In Part 1 of Building Narrative, I looked at four basics to carefully consider when you’re creating an image and want to convey a certain narrative or meaning: composition, your style, your styling and your environment. These four things give you a strong foundation to creating narrative within your photography.
As I said before, I have always been a storyteller. I have always been focused on people. It was little surprise to me when I found a passion for portrait photography.
My goal is to create a folio of portraits that tell the stories of people. I want to tell stories with meaning and not simply take snapshots of time. I want to create images that grip people and allow connections between photographer, subject and viewer.
Have I achieved this yet? Sometimes, yes. Sometimes, I have work to do.
But here are some thoughts on my process when creating a portrait and some tips to take on board.
Talk To Your Subject
It seems like such a trivial thing, but one of the most important things you can do as a photographer taking portraits is TALK. Talk before, during and after a photoshoot.
Talking before your shoot will allow you both to get to know each other, making you more at ease with each other when there’s a camera between you. It also allows you to get to know your subject and learn about what will make an image have a greater story than a simple just capturing what they look like.
Talking during the shoot creates a relaxed atmosphere and allows your subject to open up. This can lead to much more honest, authentic photos. On top of this, it allows you to give direction to your subject and you can find out even more about them, which you can add to their photograph.
Talking further after the shoot might allow you to find out which photo tells the most about your subject and can lead to future ideas for other photo shoots.
Explore THEIR Story and History
Everyone has a story to share. I have always loved taking photographs of people because sometimes, when you’re lucky, they open up and share stories while you shoot and talk. As a writer and photographer, these stories fuel me and leave my mind racing. Stories of past jobs, drunken adventures, lost loves, and key moments can come up as a result of a shoot. But remember that just because you’re shooting doesn’t mean the camera has to stay a barrier between you and your subject; lower the camera every now and then and have a good chinwag. You will appreciate the experience even more.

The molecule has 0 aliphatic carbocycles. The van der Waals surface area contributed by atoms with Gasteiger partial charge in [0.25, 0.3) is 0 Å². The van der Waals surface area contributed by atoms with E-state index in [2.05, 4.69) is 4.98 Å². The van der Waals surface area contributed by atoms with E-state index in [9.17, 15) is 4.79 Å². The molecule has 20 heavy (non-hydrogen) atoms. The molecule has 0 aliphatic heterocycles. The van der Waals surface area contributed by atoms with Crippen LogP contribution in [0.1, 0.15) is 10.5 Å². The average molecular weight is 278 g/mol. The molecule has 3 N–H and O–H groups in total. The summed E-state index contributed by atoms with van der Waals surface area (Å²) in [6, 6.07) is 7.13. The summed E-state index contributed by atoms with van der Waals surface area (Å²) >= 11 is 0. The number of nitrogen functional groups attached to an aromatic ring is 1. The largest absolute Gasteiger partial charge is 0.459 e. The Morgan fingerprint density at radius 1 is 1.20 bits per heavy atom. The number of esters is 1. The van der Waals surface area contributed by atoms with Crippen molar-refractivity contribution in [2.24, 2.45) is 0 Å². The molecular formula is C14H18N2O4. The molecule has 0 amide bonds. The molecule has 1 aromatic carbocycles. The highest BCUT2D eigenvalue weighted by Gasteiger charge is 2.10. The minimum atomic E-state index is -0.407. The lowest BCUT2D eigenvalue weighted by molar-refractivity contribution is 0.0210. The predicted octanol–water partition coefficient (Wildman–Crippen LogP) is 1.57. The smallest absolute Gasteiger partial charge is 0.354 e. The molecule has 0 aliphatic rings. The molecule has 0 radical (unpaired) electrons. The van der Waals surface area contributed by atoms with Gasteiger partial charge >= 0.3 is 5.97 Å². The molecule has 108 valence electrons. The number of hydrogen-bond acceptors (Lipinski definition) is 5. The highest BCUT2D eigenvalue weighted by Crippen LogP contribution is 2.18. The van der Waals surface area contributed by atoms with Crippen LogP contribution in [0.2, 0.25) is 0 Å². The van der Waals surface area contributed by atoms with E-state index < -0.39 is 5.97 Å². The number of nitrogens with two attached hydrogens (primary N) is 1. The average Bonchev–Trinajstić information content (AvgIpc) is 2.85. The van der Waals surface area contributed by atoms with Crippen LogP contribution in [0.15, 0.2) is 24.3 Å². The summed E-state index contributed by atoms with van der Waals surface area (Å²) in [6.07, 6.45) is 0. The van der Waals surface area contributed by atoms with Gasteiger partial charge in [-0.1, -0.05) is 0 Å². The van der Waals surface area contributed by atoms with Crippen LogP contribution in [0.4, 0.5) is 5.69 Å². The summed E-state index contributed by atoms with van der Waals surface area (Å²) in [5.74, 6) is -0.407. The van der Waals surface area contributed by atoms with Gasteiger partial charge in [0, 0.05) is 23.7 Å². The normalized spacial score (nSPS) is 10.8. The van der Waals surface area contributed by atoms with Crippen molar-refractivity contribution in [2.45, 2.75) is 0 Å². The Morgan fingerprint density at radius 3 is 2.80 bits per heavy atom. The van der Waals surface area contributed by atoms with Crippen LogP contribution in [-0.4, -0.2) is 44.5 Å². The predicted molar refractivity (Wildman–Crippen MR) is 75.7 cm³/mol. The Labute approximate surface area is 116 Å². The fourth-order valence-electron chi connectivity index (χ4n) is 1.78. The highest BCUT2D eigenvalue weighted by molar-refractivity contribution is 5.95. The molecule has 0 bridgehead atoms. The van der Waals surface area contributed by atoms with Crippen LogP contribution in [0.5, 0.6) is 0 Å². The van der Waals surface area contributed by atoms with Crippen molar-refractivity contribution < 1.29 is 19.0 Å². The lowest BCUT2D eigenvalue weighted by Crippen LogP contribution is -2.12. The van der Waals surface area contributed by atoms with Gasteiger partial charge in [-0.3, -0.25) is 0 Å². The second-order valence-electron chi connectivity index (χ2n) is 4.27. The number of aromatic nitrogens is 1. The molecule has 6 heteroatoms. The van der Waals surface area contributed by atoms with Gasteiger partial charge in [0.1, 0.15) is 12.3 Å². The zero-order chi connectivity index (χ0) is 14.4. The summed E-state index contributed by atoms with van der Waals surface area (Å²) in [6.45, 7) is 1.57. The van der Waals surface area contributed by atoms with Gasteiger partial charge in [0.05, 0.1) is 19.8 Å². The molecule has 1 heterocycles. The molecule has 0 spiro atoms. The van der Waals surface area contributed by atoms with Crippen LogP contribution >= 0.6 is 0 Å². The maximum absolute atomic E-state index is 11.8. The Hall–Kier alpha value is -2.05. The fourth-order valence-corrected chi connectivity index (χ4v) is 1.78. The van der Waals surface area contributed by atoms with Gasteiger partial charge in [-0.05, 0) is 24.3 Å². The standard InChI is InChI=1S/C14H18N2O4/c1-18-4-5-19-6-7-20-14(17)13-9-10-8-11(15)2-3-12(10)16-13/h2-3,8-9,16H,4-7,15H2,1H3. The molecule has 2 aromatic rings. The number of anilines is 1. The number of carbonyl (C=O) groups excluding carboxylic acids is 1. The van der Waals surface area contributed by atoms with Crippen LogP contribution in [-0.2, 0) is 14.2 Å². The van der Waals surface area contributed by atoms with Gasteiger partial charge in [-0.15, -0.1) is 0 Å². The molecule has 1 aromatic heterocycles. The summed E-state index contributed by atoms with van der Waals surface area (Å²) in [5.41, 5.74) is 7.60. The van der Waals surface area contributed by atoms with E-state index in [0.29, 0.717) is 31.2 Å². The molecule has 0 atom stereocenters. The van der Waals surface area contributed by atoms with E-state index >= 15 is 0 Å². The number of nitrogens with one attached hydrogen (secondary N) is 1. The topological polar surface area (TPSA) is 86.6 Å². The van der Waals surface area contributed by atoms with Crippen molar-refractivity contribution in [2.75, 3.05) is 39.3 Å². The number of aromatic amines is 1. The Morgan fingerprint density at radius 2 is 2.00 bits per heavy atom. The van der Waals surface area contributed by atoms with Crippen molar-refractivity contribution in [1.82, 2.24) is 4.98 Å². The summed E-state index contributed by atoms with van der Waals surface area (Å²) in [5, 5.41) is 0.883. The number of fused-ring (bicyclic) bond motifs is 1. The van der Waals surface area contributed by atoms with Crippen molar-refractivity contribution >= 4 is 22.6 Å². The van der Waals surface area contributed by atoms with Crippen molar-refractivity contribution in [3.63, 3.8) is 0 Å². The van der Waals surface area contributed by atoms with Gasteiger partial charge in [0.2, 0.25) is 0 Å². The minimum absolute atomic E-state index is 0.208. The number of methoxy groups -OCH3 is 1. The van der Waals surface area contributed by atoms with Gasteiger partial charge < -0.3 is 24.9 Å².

If you are visiting this site, I assume you are passionate about photography. You are probably thinking about getting behind the camera and plotting your next shoot. When you are at shoot, you’re holding the camera, looking through the lens, thinking about composition and settings and light.
The person on the other side of your lens will have something they are equally passionate about. When you talk to them, find out what makes them tick the way that photography makes you tick. Showing their passions in a unique way is a great way of sharing some narrative in your portrait. Ask them what they’re into, what they love, what they enjoy doing, and go from there!
Dress To Impress
When you photograph someone, you might want to consider capturing them and their current story. Perhaps you want to capture what they do for a living, or their favourite past time (a sport, for example), or even their favourite colour. You want to have them dressed in something they’re comfortable in, but also something that shares something about them. Consider instructing them to wear their work uniform, or they’re favourite dress or favourite funky suit and bow-tie that shows off their quirky side, or even just something they would mow the lawns in…
Add Props With Meaning
Every element in your photo should mean something. Styling your photo is essential. That book shelf in the background? If it is in your portrait, it should have something on it that adds to the image, such as books on the subject’s field of expertise or perhaps sporting trophies. Or perhaps it is covered in old childhood toys. As I said in the previous Building Narrative article, everything matters. So make sure it is there for a reason.
Location Location — Building An Environmental Portrait
Perhaps the strongest element in creating a strong narrative in a portrait is location.
Environmental portraits — i.e. portraits using the subject’s usual environment, such as their home or workplace — is a style of photography that adds an incredible amount of depth and story to a photograph. By setting your portrait in the location of their house or work place, you can create a great narrative within your portrait. It can tell the viewer of the photograph so much about this individual’s life: where they work, the type of house they live in, their passions and interests, their loves, their socio-economic background, even, if you’re lucky, their thoughts. It also comes with the bonus of allowing your subject a better chance of being relaxed and at ease if they’re in a familiar place.
Bonus tip? Since the background and surroundings is such an important element and add so much more story about the person, you should use a small aperture and greater depth of field to try and include as much detail of the background as possible.
With these tips in mind, you will find yourself taking portraits with greater depth, meaning and narrative. And who doesn’t want to share a good story?